Mexico City’s communities have distinct demographic characteristics, but all of its boroughs are divided by the class differences, more or less profound but present within their boundaries. Morena, beginning with AMLO himself, has attempted to explain its defeat by defining the eastern part of the city as the poor part, the good part, and the western part as “selfish, racist, social climbing, middle-class and individualistic,” which is profoundly false; and before this election was never thought of like that, since most were under the control of Morena.

This attitude has been so scandalous that it has provoked controversies and debates, including public replies by high-up leaders of Morena to the president himself. Such is the case of Ricardo Monreal, head of the Senate, who without mincing words responded to AMLO, reminding him that the middle class had been a key factor in Morena’s victory in 2018, and that in fact he had identified with the middle-class sectors (El Universal, June 16, 2021).

The Morenist blunder led to a series of polemics and challenges to this argument that “the poor vote for Morena” and “the middle-class votes against Morena.” At the level of the analysts who are demographic specialists and of the journalistic surveys, this claim is contradicted. Julio Boltvinik points out explicitly that the conclusion of certain sectors of public opinion about what happened in Mexico City concerning a “poor” sector that voted for Morena and a “not poor” sector that voted against Morena at the national level never happened. (Economía moral in La Jornada, June 18, 2021)

And Enrique Galván Ochoa in his column “Dinero,” who is always favorable to AMLO, on this occasion of the survey that he frequently takes of his readers was quite contrary to the president’s remarks, with 83% of responders declared themselves to be favorable to a Mexico of the middle class against 9% who opted for a country of poor people (the rest undecided). (Dinero in La Jornada, June 18, 2021)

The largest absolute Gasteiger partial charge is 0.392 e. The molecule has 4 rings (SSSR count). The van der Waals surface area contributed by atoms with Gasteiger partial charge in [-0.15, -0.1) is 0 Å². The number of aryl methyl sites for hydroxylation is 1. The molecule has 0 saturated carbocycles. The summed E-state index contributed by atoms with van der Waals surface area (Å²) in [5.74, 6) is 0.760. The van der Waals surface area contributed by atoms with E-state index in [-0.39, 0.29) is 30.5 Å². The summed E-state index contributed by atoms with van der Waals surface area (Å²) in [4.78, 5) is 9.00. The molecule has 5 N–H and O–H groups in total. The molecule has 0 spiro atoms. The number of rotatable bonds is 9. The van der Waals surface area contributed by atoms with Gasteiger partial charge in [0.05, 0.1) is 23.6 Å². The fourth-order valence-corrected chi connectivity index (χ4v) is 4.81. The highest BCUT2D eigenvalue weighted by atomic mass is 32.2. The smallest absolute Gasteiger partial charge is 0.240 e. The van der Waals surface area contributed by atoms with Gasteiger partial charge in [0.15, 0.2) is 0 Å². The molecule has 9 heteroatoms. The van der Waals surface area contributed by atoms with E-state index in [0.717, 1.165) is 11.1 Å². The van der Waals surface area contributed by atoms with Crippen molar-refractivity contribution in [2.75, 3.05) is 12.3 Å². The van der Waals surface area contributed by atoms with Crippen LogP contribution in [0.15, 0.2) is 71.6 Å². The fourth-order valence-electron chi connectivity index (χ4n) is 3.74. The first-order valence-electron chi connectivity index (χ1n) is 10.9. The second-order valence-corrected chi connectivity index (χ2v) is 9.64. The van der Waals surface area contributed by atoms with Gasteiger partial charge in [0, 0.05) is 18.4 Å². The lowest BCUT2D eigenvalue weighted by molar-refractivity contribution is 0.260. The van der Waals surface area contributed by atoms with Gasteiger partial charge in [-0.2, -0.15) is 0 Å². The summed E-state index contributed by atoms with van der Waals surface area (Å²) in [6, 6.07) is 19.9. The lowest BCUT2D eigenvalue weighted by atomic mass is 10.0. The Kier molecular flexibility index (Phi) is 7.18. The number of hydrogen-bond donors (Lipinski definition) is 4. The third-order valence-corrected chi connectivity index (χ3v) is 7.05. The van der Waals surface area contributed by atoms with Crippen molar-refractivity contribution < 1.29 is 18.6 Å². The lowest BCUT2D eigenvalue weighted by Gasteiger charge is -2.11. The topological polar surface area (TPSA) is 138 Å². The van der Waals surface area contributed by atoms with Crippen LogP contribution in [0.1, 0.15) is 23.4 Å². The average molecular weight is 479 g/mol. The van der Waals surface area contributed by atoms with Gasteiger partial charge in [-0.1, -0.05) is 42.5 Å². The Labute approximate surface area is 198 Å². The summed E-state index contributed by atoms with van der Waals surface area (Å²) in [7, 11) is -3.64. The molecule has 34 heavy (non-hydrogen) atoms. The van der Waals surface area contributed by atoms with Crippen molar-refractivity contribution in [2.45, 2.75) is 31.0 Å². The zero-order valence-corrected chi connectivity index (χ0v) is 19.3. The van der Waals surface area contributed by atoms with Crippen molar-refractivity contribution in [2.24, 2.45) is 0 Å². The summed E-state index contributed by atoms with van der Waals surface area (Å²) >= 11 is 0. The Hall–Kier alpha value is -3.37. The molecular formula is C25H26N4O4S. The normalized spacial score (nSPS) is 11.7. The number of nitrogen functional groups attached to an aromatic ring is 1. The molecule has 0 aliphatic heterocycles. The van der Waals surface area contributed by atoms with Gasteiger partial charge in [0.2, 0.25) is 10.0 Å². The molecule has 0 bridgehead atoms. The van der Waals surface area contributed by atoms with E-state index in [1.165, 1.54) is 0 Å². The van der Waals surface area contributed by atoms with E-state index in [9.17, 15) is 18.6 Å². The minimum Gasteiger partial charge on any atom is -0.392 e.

The upshot is that what happened in Mexico City is completely unfavorable for Morena. Taking into account the events in this city often express what is happening at the national level, the defeat of Morena announces an inauspicious near future. In the demographic layer where the mass of men and women workers of the country are most concentrated and which has in large measure determined the national political evolution and will continue to do so, one of the key sectors of Morena’s domain has fractured.

The Resurrection of the PRIAN

Three years after having been erased (and especially in the Mexico City) by the results of the 2018 elections, the PRIAN and to a less degree the PRD returned triumphant in the very center region that was considered to be unimpregnable, the absolute domain of Morena. And not only that, all of the densely populated municipalities surrounding Mexico City in the western (“blue”) zone of the State of Mexico (Tlalnepantla, Naucalpan, Atizapán, los Cuautitlanes, Coacalco, Huitzilucan) also leaned toward the PRIAN. It was a political earthquake: in the most populated region of the country, the misnamed Valle of Mexico, home to 22 million inhabitants (almost 9 million in Mexico City and 13 million in the State of Mexico) shuddered electorally.

But in fact this resurrection of the PRIAN is not due to its merits and its own potential, but rather is to be explained above all by the erratic and disastrously unsuccessful policies of López Obrador.